Should I Marry Him? -How to Tell If You Should Tie
Relationship Articles Index
What It Means If You Dream About Someone
February 12, 2009
By Amanda Hillyard, Columnist and Relationship Editor
He is a nice guy. He's attentive. You've been going out
awhile. And now he has asked you to marry him. Or maybe
the things he's saying assume you want to marry him. Funny
thing is, you don't quite feel that jump-up-and-shout feeling
that you thought you would? Should you marry him? Is this
what it's supposed to feel like?
Here are 10 great tests to help you figure out whether to tie
the knot (jump the broom, walk the plank--uh... I mean
aisle, you know what I mean:
1. No money, no money , no money. In past centuries,
marriage was viewed as an economic arrangement and the
primary qualities a man had were his ability to provide for
his family. Now that women can provide for themselves
financially, other qualities count in your decision as to
whether you should marry, including compatibility in values
(fidelity, same goals with respect to children),
attractiveness and sexual compatibility.
However--- and this is the Big But ---you should not marry a
man who cannot support himself. Even if he's great looking,
great in bed, wants the exact number of kids you do, you've
known him since second grade, blah, blah, blah. Trust me,
he's a non-starter. After a year of that great sex, and
looking good together as you enter the room at parties, it
gets old. A man without his own means to make money is a
liability. First, he's an emotional liability. Most men have
been conditioned to keep tract, to keep score. That doesn't
stop when you get married. If you are the only breadwinner,
he will still be keeping score. And for every dollar you bring
in, he will secretly subtract a dollar from his self-esteem.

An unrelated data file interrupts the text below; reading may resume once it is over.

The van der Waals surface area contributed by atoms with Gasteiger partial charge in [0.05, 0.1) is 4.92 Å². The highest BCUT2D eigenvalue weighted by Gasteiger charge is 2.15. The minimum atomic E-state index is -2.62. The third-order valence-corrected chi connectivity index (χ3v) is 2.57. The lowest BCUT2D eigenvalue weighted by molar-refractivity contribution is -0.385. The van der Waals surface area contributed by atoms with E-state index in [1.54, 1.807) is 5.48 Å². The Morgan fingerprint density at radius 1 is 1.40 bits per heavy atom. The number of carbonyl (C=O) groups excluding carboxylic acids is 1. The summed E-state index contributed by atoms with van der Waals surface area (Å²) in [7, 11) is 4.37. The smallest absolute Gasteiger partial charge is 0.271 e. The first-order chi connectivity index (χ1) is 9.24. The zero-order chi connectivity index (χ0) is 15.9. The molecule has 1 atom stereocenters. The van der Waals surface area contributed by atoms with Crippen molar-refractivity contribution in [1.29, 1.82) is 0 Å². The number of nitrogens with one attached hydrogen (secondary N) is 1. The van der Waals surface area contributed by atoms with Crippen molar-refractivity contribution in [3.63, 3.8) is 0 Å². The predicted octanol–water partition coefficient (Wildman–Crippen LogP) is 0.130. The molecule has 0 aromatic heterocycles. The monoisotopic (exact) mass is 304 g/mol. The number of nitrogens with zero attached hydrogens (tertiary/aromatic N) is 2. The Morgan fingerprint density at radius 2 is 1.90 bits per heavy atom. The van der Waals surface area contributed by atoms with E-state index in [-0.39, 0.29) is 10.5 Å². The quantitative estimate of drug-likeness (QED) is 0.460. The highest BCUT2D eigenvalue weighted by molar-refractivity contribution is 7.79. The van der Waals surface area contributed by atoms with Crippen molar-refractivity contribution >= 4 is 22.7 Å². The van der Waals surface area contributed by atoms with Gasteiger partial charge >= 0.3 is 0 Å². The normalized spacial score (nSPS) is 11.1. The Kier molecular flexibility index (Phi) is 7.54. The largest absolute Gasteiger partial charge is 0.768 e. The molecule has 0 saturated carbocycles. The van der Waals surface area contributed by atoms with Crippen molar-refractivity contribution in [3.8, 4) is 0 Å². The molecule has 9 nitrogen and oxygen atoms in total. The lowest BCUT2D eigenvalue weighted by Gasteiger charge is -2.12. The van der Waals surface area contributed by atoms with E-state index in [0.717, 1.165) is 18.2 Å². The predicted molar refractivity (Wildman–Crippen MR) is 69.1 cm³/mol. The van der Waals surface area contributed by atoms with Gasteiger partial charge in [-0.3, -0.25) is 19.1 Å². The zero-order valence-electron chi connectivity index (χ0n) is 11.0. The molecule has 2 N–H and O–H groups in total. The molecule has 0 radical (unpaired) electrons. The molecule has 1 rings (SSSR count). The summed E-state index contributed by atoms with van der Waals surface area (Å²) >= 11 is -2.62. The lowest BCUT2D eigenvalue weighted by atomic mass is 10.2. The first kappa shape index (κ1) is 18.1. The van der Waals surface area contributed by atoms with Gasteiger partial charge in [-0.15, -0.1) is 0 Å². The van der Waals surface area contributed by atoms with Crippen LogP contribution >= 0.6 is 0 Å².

Sad but true. Ladies, men are not that liberated. Don't
believe the hype that says they are.
Underneath that metro-sexual guy who wants a facial every
Thursday is the same old Neanderthal who needs to feel like
he can carry his own weight. And good for him. He should.
It's a tough world out there. The boat needs two people with
two good, strong oars to make it upstream.
2. Values. Okay, say he can carry his weight financially.
Don't marry a man if you don't share the same values on the
Fidelity. This is a must. You have to be on the same page
with fidelity. This is about trust and loyalty, not sex.
Religion. You believe in God. He doesn't. Next.
Family. You both don't have to love your families. But you
should agree on whether family time is important. You
believe in spending Christmas with your entire family. He
never, ever wants to spend Christmas with family other
than you. Next.
3. Sex. This is a big one. You both have to agree about the
division of labor on sex. When you first start out, sex is
easy. You're both so excited to see each other, the
chemistry never lets up. You see him from across the room
and you climax, right? After about a year, or sooner, you'll
see him from across the room and he's have that get-it-on
look and you will want to run. Or vice-versa. He'll look at
you and yawn. What you have to agree on before the
run-yawn stage is that you will each work on, stay
interested in, the task of turning the other partner on. One
of you just won't leave all the work for the other. Trust me,
the partner who's shouldering the load will get tired. And
getting tired begets getting resentful. And being resentful
begets getting even and so it goes.
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